Ze Frank has been doing interesting online experiments for almost ten years. He delivered a talk about some of his projects to a TED conference a few months ago; if you can find 20 minutes to watch it, you might come out feeling a little better about community and sharing and connections and what to think about the person staring at their cell phone as they walk down the street.

In the dark ages before YouTube became a global phenomenon – about four years ago – Ze Frank spent a year posting short videos, one per day, which were funny, smart, political, silly, emotional, and thoughtful, sometimes all at once. (Dive in here. After all this time, I still bust out laughing at Fingers In Food and the Scrabble episode.)

Almost no one was doing anything like that in 2006! A community formed and began making creative contributions of photos and recordings and interactions that grew the broadcast into something different than anyone expected.

His talk at the TED conference goes through some of his projects since the passing of The Show. Frank has been trying to discover creative ways to create impromptu communities of people working together and to find interesting new ways for people to create an emotional bond to each other. Watch this! (Click here if you don’t see the embedded video below. Click the fullscreen button in the upper right so you can read the bits of text onscreen. )

Ze Frank – TED conference, Oxford, July 2010

We are on the cusp of an explosion of creativity that will be disorienting, surprising, unexpected, and sometimes wonderful. As we’ve already seen with Facebook and YouTube and the explosion of photo sharing, and in projects like the Maker Faire and websites like Etsy, there are many ways it will be more personal than we might have guessed.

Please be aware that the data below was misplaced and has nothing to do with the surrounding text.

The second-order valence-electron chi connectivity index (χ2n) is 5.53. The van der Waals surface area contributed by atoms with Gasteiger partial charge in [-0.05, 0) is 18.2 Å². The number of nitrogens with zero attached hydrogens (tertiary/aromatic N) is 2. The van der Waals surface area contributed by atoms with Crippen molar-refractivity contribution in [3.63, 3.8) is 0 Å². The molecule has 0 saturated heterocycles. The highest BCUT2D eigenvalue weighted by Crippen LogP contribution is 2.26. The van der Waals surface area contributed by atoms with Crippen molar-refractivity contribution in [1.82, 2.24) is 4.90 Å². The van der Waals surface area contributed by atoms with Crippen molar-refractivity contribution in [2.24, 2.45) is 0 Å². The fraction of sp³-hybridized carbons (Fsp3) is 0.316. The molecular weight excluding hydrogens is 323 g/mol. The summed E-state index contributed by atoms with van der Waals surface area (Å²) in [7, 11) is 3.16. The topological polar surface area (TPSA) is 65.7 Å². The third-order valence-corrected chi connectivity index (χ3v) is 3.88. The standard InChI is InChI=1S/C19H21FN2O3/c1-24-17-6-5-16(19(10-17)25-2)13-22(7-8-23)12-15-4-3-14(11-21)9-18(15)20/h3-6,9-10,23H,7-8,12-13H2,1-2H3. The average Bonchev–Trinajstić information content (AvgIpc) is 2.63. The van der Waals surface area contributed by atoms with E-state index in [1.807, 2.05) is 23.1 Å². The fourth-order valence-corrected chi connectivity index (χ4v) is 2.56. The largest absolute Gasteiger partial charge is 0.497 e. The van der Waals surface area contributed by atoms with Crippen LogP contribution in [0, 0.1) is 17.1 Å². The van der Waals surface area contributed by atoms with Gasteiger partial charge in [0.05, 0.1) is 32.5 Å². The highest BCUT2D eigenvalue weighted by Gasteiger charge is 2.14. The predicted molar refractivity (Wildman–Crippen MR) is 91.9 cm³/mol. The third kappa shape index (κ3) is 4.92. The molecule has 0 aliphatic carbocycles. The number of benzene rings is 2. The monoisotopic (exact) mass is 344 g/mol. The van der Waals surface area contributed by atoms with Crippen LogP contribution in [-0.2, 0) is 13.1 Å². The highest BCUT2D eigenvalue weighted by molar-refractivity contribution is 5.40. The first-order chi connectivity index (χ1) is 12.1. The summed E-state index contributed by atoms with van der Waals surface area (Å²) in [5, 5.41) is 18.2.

Frank’s last story in the TED presentation is about his response to a woman named Laura who asked for a a song to help her calm down. He wrote a short chorus and asked people in his audience to record themselves singing it individually, then mixed thirty voices into a finished arrangement.  You’ll hear the story in the presentation above, but it deserves an extra moment – click here to read her email messages, where she describes feelings of loneliness and anxiety, and imagine what it must have meant to get back a song with thirty people singing together, to her! I find it incredibly touching.

And who knows where creative people can take us? Here’s someone who took that particular idea to a higher level: Eric Whitacre, composer of miraculous choral pieces, put together a virtual choir earlier this year, with videos and recordings of hundreds of people all over the world singing his piece Lux Aurumque. Relax for five minutes and listen to this and see if the world doesn’t look a little more peaceful and a little more connected at the end.

Eric Whitacre’s Virtual Choir – Lux Aurumque
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